In another initiative to overprotect our kids and alleviate any modicum of self-reliance, a suburban Chicago school district has outfitted their students backpacks with a luggage tag size GPS that monitors when the student gets on and off the bus. While I can appreciate the concern of parents for their child’s welfare, this whole concept of micro-chipping our pets and kids has an ominous Big Brother tone that is eerily playing out before our very eyes. But more importantly, from a developmental perspective, navigating the bus, with all its relational drama and intensity, is a rite of passage for a child. This is where we learn to stand on our two feet, set good boundaries and survive in a world without mom and dad. It’s where both good and bad decisions are made, and kids actually learn from natural consequences.
This takes me back to my own bus story as kid, a defining moment in the spectrum of childhood adventure. It also makes me wonder how many kids will we emotionally handicap by never letting them screw up, get lost and find their way back home.
The year was 1977; I was 7-year-old second-grader, taking the big yellow school bus home for the first time. Apprehensive all day, the momentous occasion had finally arrived. There I stood, in my rainbow knee socks and straggly pig-tails, taking in what seemed like an endless row of busses. My parents had told me to take the bus that went to South Huntington Beach but I could only see black numbers on the side of the yellow behemoths. Starting to panic, I asked one of the drivers where they were going. He looked down at me, scratched his scraggly chin, and said, “Honey this bus is going to Huntington Beach.”
Well…that seemed close enough, so I skipped on up the stairs, and settled down into a seat near one of my classmates that I recognized. We drove off and I settled in to what seemed like an awfully long ride to South Huntington Beach. After all the kids but one had gotten off the bus, it started to dawn on me that something was terribly wrong. Timidly I approached the driver, “Sir, I thought you said we were going to Huntington Beach?”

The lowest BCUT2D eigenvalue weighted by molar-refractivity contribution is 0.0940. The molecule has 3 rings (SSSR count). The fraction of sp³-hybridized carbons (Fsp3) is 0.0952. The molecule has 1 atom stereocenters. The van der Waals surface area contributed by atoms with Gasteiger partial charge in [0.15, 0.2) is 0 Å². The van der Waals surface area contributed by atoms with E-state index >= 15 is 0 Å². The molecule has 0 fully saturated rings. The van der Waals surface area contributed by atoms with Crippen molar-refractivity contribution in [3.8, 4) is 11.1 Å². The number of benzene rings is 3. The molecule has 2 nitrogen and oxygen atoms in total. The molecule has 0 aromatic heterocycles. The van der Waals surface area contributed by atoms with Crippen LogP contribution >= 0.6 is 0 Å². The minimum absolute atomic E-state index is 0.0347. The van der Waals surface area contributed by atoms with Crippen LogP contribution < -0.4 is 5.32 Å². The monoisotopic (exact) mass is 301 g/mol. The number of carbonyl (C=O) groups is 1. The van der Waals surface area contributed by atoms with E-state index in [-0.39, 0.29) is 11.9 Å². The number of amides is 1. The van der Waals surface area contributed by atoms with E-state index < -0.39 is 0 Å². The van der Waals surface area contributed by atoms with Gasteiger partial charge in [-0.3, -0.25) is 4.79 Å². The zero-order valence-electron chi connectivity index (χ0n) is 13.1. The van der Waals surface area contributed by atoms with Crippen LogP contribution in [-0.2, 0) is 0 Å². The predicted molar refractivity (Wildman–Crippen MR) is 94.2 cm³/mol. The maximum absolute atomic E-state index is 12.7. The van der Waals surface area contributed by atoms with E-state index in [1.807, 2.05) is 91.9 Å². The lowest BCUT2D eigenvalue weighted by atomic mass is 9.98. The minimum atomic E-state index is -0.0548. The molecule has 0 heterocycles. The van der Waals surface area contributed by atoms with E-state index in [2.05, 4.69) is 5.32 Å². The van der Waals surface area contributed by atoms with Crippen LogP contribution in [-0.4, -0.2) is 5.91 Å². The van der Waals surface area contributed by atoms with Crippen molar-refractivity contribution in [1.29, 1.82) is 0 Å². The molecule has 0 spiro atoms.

The old driver cackled, “I just drove through the whole damn town. You lost kid?”
“Yes sir,” I warbled, my eyes filling with tears.
“Well this bus is going back to the yard and I got plans. You gotta get off at the next stop cuz I don’t have time to deal with you. Go with that other kid and call your mom.”
“OK,” I said, more scared of the bus yard than being abandoned. I envisioned a field of empty yellow buses with no mommies for miles.
I followed the sole little girl off the bus and asked her if I could call my mom from her house. She agreed and off we trotted to her home. Her mother fussed over me like a hen, until my own mom arrived, distraught over the mishap. I heard my mother telling the girl’s mom; “You would think a kid going to a gifted and talented magnet school could figure out how to take a bus.”
Embarrassed and yet exhilarated that I had survived a dangerous journey all by myself, I stood up a little taller and I didn’t hold my mom’s hand on the way out like I usually did. Some lessons of self-reliance can only be learned by getting on the wrong bus.